Be Heart Smart
Get smart about how rheumatoid arthritis drugs affect your heart.
The medications you count on to soothe the painful, swollen joints may also affect your heart. That’s of special concern if you live with rheumatoid arthritis (RA), because research has shown that the chronic inflammation that is the hallmark of the disease can double your risk of a heart attack.
Here is what experts have to say on some of the most common arthritis drugs and your risks for heart attacks, heart failure and stroke.
Most traditional disease-modifying anti-rheumatic drugs (DMARDs) appear to lower the risk of heart attacks and strokes, says Martin Jan Bergman, MD, chief of rheumatology at Taylor Hospital in Ridley Park, Pa.
“The longer you take them, the lower the risk,” says Dr. Bergman, who is analyzing data from the Questionnaires in Standard Monitoring of Patients with Rheumatoid Arthritis (QUEST-RA) program. His latest results show that taking methotrexate for just one year decreased risk of heart attack by 18 percent and decreased risk for stroke by 11 percent.
The DMARDs sulfasalazine (Azulfidine) and leflunomide (Arava) had similar effects, Dr. Bergman says, while gold sodium thiomalate (Myochrysine) and antimalarials like hydroxychloroquine (Plaquenil), seemed to have little impact on cardiovascular risks.
Biologic drugs that block a chemical signal that spurs inflammation, called tumor necrosis factor alpha blockers, or TNF- a blockers, have revolutionized the treatment of RA. The data on how they affect the heart, however, is murky.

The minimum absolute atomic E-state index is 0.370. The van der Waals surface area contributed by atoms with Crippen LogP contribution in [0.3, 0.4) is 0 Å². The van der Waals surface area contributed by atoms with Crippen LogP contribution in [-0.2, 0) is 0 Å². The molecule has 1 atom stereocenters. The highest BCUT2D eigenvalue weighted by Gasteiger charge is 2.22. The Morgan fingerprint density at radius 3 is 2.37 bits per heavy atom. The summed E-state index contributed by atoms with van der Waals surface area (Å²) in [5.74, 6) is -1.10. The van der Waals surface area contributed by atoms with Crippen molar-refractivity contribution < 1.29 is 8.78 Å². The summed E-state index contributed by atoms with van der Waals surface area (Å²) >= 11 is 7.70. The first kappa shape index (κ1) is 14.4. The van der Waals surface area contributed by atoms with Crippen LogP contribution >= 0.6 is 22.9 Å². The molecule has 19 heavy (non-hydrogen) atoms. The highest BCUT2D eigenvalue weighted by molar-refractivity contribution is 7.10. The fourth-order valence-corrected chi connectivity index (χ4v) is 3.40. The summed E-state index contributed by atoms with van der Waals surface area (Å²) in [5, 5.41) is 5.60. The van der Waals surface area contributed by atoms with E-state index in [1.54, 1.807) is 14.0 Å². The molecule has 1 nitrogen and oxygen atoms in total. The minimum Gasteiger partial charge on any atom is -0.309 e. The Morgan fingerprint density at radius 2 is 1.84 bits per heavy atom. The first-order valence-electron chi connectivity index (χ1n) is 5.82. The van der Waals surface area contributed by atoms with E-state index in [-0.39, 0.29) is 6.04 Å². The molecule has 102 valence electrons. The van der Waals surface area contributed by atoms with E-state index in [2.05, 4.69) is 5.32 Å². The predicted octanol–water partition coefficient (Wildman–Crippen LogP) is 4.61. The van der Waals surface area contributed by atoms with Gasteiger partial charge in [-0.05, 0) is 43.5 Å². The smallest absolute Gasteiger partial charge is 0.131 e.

While research showed a decrease in risk of cardiovascular disease and heart attacks among people with RA who took TNF blockers, heart failure appears to be another story.
People with heart failure have high levels of TNF-a, so it was initially thought that TNF-a blocker drugs might be a treatment for this condition, says Daniel H. Solomon, MD, chief of clinical sciences in the division of rheumatology at Brigham and Women’s Hospital in Boston.
This research did not pan out. “The preponderance of data suggests that we should be very cautious about the use of these agents” in people with RA who also have heart failure, he says.
There have been many news reports about how pain-killing drugs known as COX-2 blockers increase heart attack and stroke risks. Additional studies suggested that older non- steroidal anti-inflammatory drugs (NSAIDs) like ibuprofen could also elevate heart risks.
While these drugs are still under scrutiny, a new review of six studies of celicoxib (Celebrex) compared to a placebo in nearly 8,000 patients, which was published in the March 2008 issue of the journal Circulation, found that people with no established risk factors for heart disease, such as high cholesterol or high blood pressure, could safely take doses of up to 400 mg, twice a day, with no increase in the risk of cardiovascular events. Patients at moderate to high risk of heart disease, however, experienced more cardiovascular events when they took either 200 or 400 mg of Celebrex twice a day than if they took a single daily dose. Doctors think taking Celebrex just once a day may be the safest option for high-risk patients because it elevates blood pressure.
The jury is still out on every NSAID. “It seems,” Dr. Solomon says, that based on available research, “the NSAID that is safest for the heart is naproxen.”